Sep 23, 2017 rated it really liked it  ·  review of another edition
It is hard to believe but in 1901 you could go to the early Disneyland, Luna Park at Coney Island, and see an actual tribe of headhunters brought over from the Phillipines. They lived in a village they built themselves. And their big attraction to the hoards that came to see them was killing and eating a dog. This is why I need a time machine. They were brought to the states by a hard-drinking entrepreneur/symbol-of-ugly-American. His name was TRUM.... Actually it was Truman...but close. He expl ...more
Sep 12, 2019 rated it it was amazing  ·  review of another edition
How have i never heard any of this?

Super interesting and informative book! I cant believe ive never read anything about this before and am looking forward to finding out more about it! (Tho this book did a pretty great job!)
Becky Loader
Aug 25, 2018 rated it really liked it
Dr. Truman Hunt met the Igorrote tribe while in the Philippines serving as lieutenant governor of the area. He wanted to make his personal fortune, so he devised a way to transport 50 of them to the United States in order to display them to the masses who were fascinated by exotic peoples at the beginning of the 20th century. No more despicable man ever existed than Dr. Hunt. He was extremely clever at eluding, bending, and re-creating the law to his own advantage.

I was appalled at how Hunt tre
Lori L (She Treads Softly)
Oct 19, 2014 rated it it was amazing
The Lost Tribe of Coney Island by Claire Prentice is a very highly recommended nonfiction account of Truman K. Hunt's use and abuse of a tribe of Filipinos, specifically Igorrotes, who were brought to America in 1905 and put on display at Coney Island’s Luna Park. As Prentice points out, "Ultimately, this is a story of a hero turned villain that makes us question who is civilized and who is savage."

Although in the end only Hunt and the fifty-one Filipinos who traveled with him to America knew th
Zeb Kantrowitz
Aug 09, 2014 rated it really liked it
Shelves: netgalley-read
In late nineteenth century Europe and America, people were fascinated by people from backward tribes of Asia and Africa. At the 1889 Exposition in Paris, the French had people from many of their colonies, living in enclosures. They were presented like living dioramas purported to show the everyday life of these people. They were such a big hit that many of the same tribes were presented at the 1892 Chicago Exposition and other at Buffalo and St. Louis. Having these types of exhibits became de ri ...more
This book was my Amazon Prime Kindle Lending Library choice for January 2015.

It was a fascinating look at a (thankfully) bygone age, when people from "primitive" cultures were considered suitable fodder for a carnival. We follow Dr. Truman K. Hunt on a journey from a kind benefactor to money-grubbing slave holder. After living with the Igorrote tribespeople from the Phillipines for quite some time, he offered to bring about 30 of them to America in 1905, explaining how they could earn more mone
Apr 24, 2016 rated it liked it  ·  review of another edition
Shelves: history, anthropology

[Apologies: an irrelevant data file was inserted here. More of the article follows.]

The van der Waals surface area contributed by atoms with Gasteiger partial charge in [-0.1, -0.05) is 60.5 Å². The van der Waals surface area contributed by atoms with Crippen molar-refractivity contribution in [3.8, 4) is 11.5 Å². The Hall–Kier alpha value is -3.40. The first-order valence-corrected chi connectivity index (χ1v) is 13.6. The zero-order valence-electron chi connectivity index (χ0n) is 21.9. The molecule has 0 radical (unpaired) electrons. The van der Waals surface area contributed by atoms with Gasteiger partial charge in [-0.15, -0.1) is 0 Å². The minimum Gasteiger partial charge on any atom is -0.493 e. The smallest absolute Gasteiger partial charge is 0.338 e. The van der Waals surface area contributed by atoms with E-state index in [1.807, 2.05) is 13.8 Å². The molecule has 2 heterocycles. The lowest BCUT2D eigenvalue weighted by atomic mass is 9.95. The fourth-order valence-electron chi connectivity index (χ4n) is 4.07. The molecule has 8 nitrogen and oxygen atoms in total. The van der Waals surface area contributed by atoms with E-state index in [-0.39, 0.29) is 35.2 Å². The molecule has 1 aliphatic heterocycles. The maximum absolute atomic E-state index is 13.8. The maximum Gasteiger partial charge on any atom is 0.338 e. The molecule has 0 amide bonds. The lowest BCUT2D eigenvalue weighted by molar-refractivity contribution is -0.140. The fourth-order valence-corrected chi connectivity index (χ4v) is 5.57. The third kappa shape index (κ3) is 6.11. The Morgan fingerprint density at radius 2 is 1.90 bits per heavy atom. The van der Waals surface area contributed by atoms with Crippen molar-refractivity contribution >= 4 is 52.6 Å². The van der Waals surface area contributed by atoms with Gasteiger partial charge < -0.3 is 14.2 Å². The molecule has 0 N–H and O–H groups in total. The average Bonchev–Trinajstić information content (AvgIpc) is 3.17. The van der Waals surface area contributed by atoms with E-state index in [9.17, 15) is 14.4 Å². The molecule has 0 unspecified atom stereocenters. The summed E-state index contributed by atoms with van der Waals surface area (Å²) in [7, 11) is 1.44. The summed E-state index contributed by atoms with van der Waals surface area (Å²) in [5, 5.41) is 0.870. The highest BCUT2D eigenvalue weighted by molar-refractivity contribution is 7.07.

This was an interesting, if somewhat horrifying account of a showman named Truman Hunt who brought a small group of Igarrote people from the Philippine Islands to the United States to exhibit them at a number of show grounds, most notably Coney Island in 1905-1906. Truman had been a medical doctor and a lieutenant governor of the Bontoc region of the Philippines after the US took over the PI, and at that point seemed to be a friend to the Igarrote when he set up the visit with the eager cooperat ...more
Dec 19, 2014 rated it it was amazing
From page one this is a thought provoking and compelling read. As someone who never enjoyed history I can heartily endorse the historical narrative as the best possible way to learn some history, and have a cracking great read along the way. At some point it sinks in that this really happened, though, and where you can shake off the violence or pain in a fictional mystery this type of drama lingers and makes the reader ponder man's inhumanity to man. This is a true story of a man who brought a t ...more
nikkia neil
Sep 25, 2014 rated it it was amazing
Shelves: netgalley
Ebook provided by Netgalley
This was so crazy and so real! I was reading about how the Victorians in England had real people on display and then I saw this book about Americans doing the same thing too. I can't believe people got away with doing this at first, but this book explains how different everything was back then. Read this book, its fascinating!
Oct 16, 2017 rated it liked it
3.5 stars: Compelling and readable account of a crooked man and his human exhibit business.

In 1905, Truman Hunt brought a band of Philippine villagers of the Igorrote tribe to New York, to be part of a human exhibit at Coney Island. Hunt had lived among the Igorrote's for some time before coming up with the scheme. Truman had an interpreter named Julio to act as a middleman when needed. Julio was half Igorrote and spoke the language.

The villagers that accompanied him across the ocean were there
Sara Balmuth
Interesting, but poorly written

In the early 1900s as America was embroiled in a debate over colonialism of the Philippines, Dr. Truman Hunt organized a party of native Filipinos of the Igorot tribe to be part of a traveling display. Lured by the chance to see America and to make money for their families, about 30 individuals signed up and left their homes only to discover a crooked underbelly of American carnivals and sideshows full of corruption.

I was fascinated by this story in part because I
Dawn Peterson
May 15, 2018 rated it really liked it  ·  review of another edition